United States, Oregon
Institute of Oncology at Vilnius University
Portland, Oregon, United States, 97227
United States, Pennsylvania
Penn State Cancer Institute at Milton S. Hershey Medical Center
Hershey, Pennsylvania, United States, 17033-0850
Children's Hospital of Pittsburgh
Pittsburgh, Pennsylvania, United States, 15213
United States, South Carolina
Hollings Cancer Center at Medical University of South Carolina
Charleston, South Carolina, United States, 29425
Greenville Hospital System Cancer Center
Greenville, South Carolina, United States, 29605
United States, Tennessee
T.C. Thompson Children's Hospital
Chattanooga, Tennessee, United States, 37403
United States, Texas
Texas Tech University Health Sciences Center School of Medicine
Amarillo, Texas, United States, 79106
Medical City Dallas Hospital
Dallas, Texas, United States, 75230
Cook Children's Medical Center - Fort Worth
Fort Worth, Texas, United States, 76104-9958
Baylor University Medical Center - Houston
Houston, Texas, United States, 77030-2399
Covenant Children's Hospital
Lubbock, Texas, United States, 79410
University of Texas Health Science Center at San Antonio
San Antonio, Texas, United States, 78229-3900
CCOP - Scott and White Hospital
Temple, Texas, United States, 76508
United States, Utah
Primary Children's Medical Center
Salt Lake City, Utah, United States, 84113-1100
United States, Virginia
University of Virginia Cancer Center
Charlottesville, Virginia, United States, 22908
INOVA Fairfax Hospital
Fairfax, Virginia, United States, 22031
Children's Hospital of the King's Daughters
Norfolk, Virginia, United States, 23507-1971
Massey Cancer Center at Virginia Commonwealth University
Richmond, Virginia, United States, 23298-0037
Carilion Cancer Center of Western Virginia
Roanoke, Virginia, United States, 24029
United States, Washington
Children's Hospital and Regional Medical Center - Seattle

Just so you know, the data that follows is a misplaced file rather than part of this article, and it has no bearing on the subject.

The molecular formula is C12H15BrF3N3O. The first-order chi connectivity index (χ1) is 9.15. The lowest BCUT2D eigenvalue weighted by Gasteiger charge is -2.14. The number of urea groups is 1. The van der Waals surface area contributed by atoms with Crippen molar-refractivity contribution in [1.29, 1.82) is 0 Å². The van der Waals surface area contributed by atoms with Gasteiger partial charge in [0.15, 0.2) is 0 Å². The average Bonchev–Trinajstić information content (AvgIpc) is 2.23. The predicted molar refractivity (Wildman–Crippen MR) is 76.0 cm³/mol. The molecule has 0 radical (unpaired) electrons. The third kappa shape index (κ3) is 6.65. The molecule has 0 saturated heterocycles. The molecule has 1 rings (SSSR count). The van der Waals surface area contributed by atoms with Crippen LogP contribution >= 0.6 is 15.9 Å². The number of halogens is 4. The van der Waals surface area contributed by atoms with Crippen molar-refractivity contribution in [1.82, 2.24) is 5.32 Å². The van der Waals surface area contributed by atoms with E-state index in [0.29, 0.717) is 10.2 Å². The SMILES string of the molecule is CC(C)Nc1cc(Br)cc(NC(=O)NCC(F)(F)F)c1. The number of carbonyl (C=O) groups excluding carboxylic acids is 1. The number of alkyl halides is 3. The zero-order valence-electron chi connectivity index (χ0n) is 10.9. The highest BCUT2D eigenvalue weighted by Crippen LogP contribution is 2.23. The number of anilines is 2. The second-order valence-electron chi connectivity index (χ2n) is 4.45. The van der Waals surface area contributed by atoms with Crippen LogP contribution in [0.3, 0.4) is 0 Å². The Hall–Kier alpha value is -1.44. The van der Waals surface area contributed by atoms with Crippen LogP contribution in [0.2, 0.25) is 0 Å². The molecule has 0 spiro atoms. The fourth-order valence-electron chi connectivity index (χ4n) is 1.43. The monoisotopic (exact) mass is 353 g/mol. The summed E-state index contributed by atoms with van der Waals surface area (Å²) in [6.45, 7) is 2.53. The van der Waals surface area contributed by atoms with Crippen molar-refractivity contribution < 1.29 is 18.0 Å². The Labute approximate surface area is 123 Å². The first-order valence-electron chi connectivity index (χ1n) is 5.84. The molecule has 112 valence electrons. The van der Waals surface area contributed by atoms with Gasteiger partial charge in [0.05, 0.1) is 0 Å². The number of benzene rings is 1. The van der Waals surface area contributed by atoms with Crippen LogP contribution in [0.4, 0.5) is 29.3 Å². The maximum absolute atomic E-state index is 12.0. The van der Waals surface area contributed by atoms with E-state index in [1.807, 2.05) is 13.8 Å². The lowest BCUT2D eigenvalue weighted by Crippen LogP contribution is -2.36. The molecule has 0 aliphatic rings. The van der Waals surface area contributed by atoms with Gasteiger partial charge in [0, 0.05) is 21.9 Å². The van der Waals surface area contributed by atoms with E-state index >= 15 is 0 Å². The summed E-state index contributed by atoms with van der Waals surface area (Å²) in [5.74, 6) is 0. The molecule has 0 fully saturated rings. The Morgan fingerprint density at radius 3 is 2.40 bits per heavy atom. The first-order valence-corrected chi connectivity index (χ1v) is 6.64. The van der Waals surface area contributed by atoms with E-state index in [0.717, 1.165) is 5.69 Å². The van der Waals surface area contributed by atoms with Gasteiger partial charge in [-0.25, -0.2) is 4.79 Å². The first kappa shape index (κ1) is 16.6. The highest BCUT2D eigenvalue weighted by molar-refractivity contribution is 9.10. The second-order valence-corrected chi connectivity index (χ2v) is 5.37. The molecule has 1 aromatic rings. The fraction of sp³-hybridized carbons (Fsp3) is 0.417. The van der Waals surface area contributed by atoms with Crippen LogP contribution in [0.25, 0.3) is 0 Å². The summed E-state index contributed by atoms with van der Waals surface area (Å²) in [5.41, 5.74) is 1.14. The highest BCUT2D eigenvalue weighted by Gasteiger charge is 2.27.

Seattle, Washington, United States, 98105
Madigan Army Medical Center - Tacoma
Tacoma, Washington, United States, 98431
United States, West Virginia
Edwards Comprehensive Cancer Center at Cabell Huntington Hospital
Huntington, West Virginia, United States, 25701
United States, Wisconsin
St. Vincent Hospital Regional Cancer Center
Green Bay, Wisconsin, United States, 54307-3508
Marshfield Clinic - Marshfield Center
Marshfield, Wisconsin, United States, 54449
Midwest Children's Cancer Center
Milwaukee, Wisconsin, United States, 53226
Australia, New South Wales
Prince of Wales Private Hospital
Randwick, New South Wales, Australia, 2031
Westmead Institute for Cancer Research at Westmead Hospital
Westmead, New South Wales, Australia, 2145
Australia, Western Australia
Princess Margaret Hospital for Children
Perth, Western Australia, Australia, 6001
Canada, Alberta
Alberta Children's Hospital
Calgary, Alberta, Canada, T2T 5C7
Canada, British Columbia
Children's & Women's Hospital of British Columbia
Vancouver, British Columbia, Canada, V6H 3V4
Canada, Nova Scotia
IWK Health Centre
Halifax, Nova Scotia, Canada, B3K 6R8
Canada, Ontario
McMaster Children's Hospital at Hamilton Health Sciences
Hamilton, Ontario, Canada, L8N 3Z5
Hospital for Sick Children
Toronto, Ontario, Canada, M5G 1X8
Canada, Quebec
Montreal Children's Hospital at McGill University Health Center
Montreal, Quebec, Canada, H3H 1P3
Hopital Sainte Justine
Montreal, Quebec, Canada, H3T 1C5
Centre Hospitalier Universitaire de Quebec
Ste-Foy, Quebec, Canada, G1V 4G2
Canada, Saskatchewan
Allan Blair Cancer Centre at Pasqua Hospital
Regina, Saskatchewan, Canada, S4T 7T1
Saskatoon Cancer Centre at the University of Saskatchewan
Saskatoon, Saskatchewan, Canada, S7N 4H4
Sponsors and Collaborators
Children's Oncology Group
National Cancer Institute (NCI)
Investigators
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Study Chair: Tanya Trippett, MD Memorial Sloan Kettering Cancer Center
Study Chair: Pedro A. de Alarcon, MD St. Jude Children's Research Hospital

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Responsible Party: Children's Oncology Group
ClinicalTrials.gov Identifier: NCT00006760     History of Changes
Other Study ID Numbers: AHOD00P1
CCG-A5981 ( Other Identifier: Children's Cancer Group )
CDR0000068325 ( Other Identifier: Clinical Trials.gov )
NCI-2012-02366 ( Other Identifier: NCI )
U10CA098543 ( U.S. NIH Grant/Contract )
First Posted: January 27, 2003    Key Record Dates
Last Update Posted: July 26, 2013
Last Verified: July 2013
Keywords provided by Children's Oncology Group:
recurrent/refractory childhood Hodgkin lymphoma
childhood lymphocyte predominant Hodgkin lymphoma
childhood lymphocyte depletion Hodgkin lymphoma
childhood nodular sclerosis Hodgkin lymphoma
childhood mixed cellularity Hodgkin lymphoma
Additional relevant MeSH terms:
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Lymphoma
Neoplasms by Histologic Type
Neoplasms
Lymphoproliferative Disorders
Lymphatic Diseases
Immunoproliferative Disorders
Immune System Diseases
Vinorelbine
Ifosfamide
Isophosphamide mustard
Lenograstim
Adjuvants, Immunologic
Immunologic Factors
Physiological Effects of Drugs
Antineoplastic Agents, Phytogenic
Antineoplastic Agents
Tubulin Modulators
Antimitotic Agents
Mitosis Modulators
Molecular Mechanisms of Pharmacological Action
Antineoplastic Agents, Alkylating
Alkylating Agents